The Supreme Court rejected this so-called “bottom-line” defense and held that the purpose of Title VII “is the protection of the individual employee, rather than the protection of the minority group as a whole.” Id. at 453–54. “[F]avorable treatment of ․ members of these respondents' racial group” did not justify discrimination against other members of the protected class. Id. at 454; see El v. Se. Pa. Transp. Auth., 479 F.3d 232, 239–40 (3d Cir. 2007) (“Title VII operates not primarily to the benefit of racial or minority groups, but to ensure that individual applicants receive the consideration they are due ․”).
This case presents a similar issue. The ADEA, like Title VII, protects individuals who are members of a protected class, not a class itself. See 29 U.S.C. § 623(a)(1) (proscribing forms of discrimination “because of such individual's age”); id. § 623(a)(2) (same); id. § 631(a) (limiting the ADEA's scope to “individuals who are at least 40 years of age”). Such protection under the statute does not disappear when a plaintiff advances a disparate-impact claim. Teal prohibits the use of a bottom-line statistic to justify ignoring a disproportionate impact against individuals that would otherwise be actionable under the plain text of the statute. That is precisely the problem subgroups are meant to address here.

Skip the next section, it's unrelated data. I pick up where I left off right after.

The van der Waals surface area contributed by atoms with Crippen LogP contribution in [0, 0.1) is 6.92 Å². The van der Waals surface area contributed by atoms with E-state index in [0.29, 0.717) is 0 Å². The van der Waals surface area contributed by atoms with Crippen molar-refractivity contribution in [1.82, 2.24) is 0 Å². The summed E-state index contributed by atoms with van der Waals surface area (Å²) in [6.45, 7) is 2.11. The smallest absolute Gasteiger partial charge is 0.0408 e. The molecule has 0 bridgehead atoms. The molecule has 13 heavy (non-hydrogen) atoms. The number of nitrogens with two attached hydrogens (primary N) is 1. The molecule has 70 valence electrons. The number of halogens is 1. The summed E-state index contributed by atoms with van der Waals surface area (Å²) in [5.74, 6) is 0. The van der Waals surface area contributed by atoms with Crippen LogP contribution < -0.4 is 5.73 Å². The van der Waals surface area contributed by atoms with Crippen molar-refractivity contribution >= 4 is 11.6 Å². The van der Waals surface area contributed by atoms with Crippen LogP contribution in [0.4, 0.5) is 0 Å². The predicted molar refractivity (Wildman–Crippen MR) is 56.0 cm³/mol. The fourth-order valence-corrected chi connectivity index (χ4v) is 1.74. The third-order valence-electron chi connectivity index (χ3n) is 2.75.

As a result, Teal answers PGW's argument that employees older than forty were, as a class, favored to keep their jobs. That is equivalent to Connecticut's argument that black employees were collectively favored for promotions. The Supreme Court rejected that argument in Teal, and we reject it here.
Similar to the position of PGW and its amici in this case, the dissenting Justices in Teal accused the majority of “confus[ing] the distinction—uniformly recognized until today—between disparate impact and disparate treatment.” 457 U.S. at 462 (Powell, J., dissenting). The majority responded as follows:
The fact remains ․ that irrespective of the form taken by the discriminatory practice, an employer's treatment of other members of the plaintiffs' group can be of little comfort to the victims of ․ discrimination. Title VII does not permit the victim of a facially discriminatory policy to be told that he has not been wronged because other persons of his or her race or sex were hired. That answer is no more satisfactory when it is given to victims of a policy that is facially neutral but practically discriminatory. Every individual employee is protected against both discriminatory treatment and practices that are fair in form, but discriminatory in operation.